Einstürzende Neubauten @ The Tivoli, Brisbane 23.02.13
By Carmen Juarez
There’s a German girl next to me. She’s explaining to all the chicks with black lipstick (and guys with brow piercings) in earshot who Mick Harvey is, as well as translating all things Neubauten.
Beautifully simple, ‘The Garden’ launches us into an evening with, as Mr Harvey has just described them, “the best live band on Earth”.
The bass pulls us along as the rest of the band joins Blixa Bargeld on stage. Layers build, pitter patter. This is already proving to be a spectacle.
A great plastic barrel with the band’s logo painted in red on the side is struck as Blixa tells us that we’ll find him in the garden (if we want him) – unless it’s pouring down with rain.
The man is wearing a very smart suit with a good number of pockets. HIs pearly-white feet are peeping out from under his black trousers, shoe-less.
In fact, everybody on stage is kitted-out in black, save the white-singlet sporting, moustachioed bassist.
It’s not long before the imposing metal drum kit is cracked-out. Of course, Einstürzende Neubauten have many other toys to play with. A radio appears, its antenna poking right out. Blixa is holding onto a remote control. More gadgets are laid out about the stage – when will they come out? A megaphone, a drill…
Blixa starts making noises with his cheek, slapping his face. Looping it. The first smile of the night spreads across his face.
A vibrator is being used against a guitar.
This song almost sounds like that Gwen Stefani song. Tik Tok, Tik Tok, Tik Tok. And this one kind of sounds like it could be a carpet ad. That keyboard.
Blixa is becoming more and more animated. His terrifying screams and screeches echo around the theatre.
A propped-up PVC pipe is the instrument of choice for ‘Unvollständigkeit’. The drummer’s slicked-back mane is wilting.
The percussionist picks up a red, plastic box. He slowly lifts it over his head and tips it out, bits of metal pour to the floor. Blixa tells us that most of the metal we can see on stage is aluminium. There is only so much weight they can drag with them across the world.
He describes “the angel” to us, a metallic contraption resembling wings. The drummer is armed with two vibrators and a drumstick. Our angel is transformed into a “cosmic vibraphone” with the aid of those vibrators.
Mr Bargeld tells us the story of ‘Let’s Do It A Dada’. He explains that it took a very long time for anybody to learn what the Dadaist’s Dada actually meant – cowgirl, or reverse cowgirl. Let’s do it, banging on the angel.
The percussionist disappears and then re-appears dressed as… the Pope? He gives us a speech before going back to banging the angel.
Blixa pulls out a record, an electric drill and a plastic cup – et voilà – a record player!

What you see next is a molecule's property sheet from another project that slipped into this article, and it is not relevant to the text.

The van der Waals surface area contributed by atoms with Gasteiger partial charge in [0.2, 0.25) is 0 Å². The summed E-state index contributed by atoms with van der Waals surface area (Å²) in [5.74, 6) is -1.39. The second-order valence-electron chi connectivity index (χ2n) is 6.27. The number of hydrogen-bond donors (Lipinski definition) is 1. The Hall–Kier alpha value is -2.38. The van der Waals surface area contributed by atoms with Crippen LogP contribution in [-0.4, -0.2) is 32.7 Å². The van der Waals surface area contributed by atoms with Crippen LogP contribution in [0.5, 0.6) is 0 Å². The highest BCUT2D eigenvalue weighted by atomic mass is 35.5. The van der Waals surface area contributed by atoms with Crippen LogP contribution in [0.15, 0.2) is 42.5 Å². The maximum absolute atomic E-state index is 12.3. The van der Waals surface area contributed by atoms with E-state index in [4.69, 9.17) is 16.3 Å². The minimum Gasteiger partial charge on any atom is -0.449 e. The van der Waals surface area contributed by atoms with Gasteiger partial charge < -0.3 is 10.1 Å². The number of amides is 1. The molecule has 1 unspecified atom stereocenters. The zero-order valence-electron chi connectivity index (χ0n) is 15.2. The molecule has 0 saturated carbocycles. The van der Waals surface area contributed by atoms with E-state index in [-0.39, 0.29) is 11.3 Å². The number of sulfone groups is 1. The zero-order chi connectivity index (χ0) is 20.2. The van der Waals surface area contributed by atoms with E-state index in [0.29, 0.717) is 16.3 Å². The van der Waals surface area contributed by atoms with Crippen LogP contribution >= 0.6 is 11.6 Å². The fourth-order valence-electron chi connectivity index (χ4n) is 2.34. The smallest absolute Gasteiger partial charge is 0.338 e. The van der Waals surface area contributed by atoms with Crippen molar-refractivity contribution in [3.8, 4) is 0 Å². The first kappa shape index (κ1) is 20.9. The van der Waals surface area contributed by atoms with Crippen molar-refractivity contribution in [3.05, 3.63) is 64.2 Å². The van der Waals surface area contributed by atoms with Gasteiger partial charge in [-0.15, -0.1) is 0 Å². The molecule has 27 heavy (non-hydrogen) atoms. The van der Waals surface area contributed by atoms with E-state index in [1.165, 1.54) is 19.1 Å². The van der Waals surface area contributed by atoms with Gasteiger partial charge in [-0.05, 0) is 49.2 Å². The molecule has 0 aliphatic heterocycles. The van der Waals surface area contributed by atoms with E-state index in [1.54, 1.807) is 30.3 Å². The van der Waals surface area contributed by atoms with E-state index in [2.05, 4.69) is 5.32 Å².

The angel is dismantled in favour of a 2×4 with NEUBAUTEN scrawled across it in sharpie. A mic is put in a metal box and rolled around.
The percussionist has a purpose-built shelf that holds whatever he chooses to smack at. Right now, little metal rings.
Blixa whispers and flutters his hand. It’s a benediction.
The pipe is back, its rubbery, plasticky noise contrasting with all the metal. More strange screeching ends ‘Youme and Meyou’.
Red. Everything is bathed in red light. Dowsed in red light for ‘Sabrina’.
Blixa wipes the sweat off his forehead. He says that if we’ve “accidentally managed to learn German at some stage”, it’s worth it.
The percussionist is almost doing star-jumps.
For the encore, empty plastic barrels are set up with two mics poked into them.
Blixa tells us that he’s given up smoking – but it’s impossible to play this song without a cigarette. His ‘Silence is Sexy’ pack of cigarettes has obviously been brought from elsewhere. (It’s not khaki.)
You could hear a pin drop in the sexy silence. He takes a drag. Exhales into the mic. Silence. Looks around. Drags, exhales. On we go. Until it happens again.
There’s a sustained guitar note that transforms into something that sounds like a UFO might.
SI-LENCE, not sexy at all.
Drei! Screams the drummer.
It’s about time that strange contraption with the bells started making a sound, and here comes the megaphone. Not to mention the sound of a guitar-lead on flesh, eyes…
There’s something about an amplified German accent.
The bassist runs over to the guitarist for a team-up. They take turns counting to seven.
Blixa informs us that this next bass part has been with the band since 1982, recorded in a cellar under a cellar outside Hamburg. The six men on stage sing together for the first and last time all night. And so ends, as Blixa says, the final song of Einstürzende Neubauten’s final show in Australia.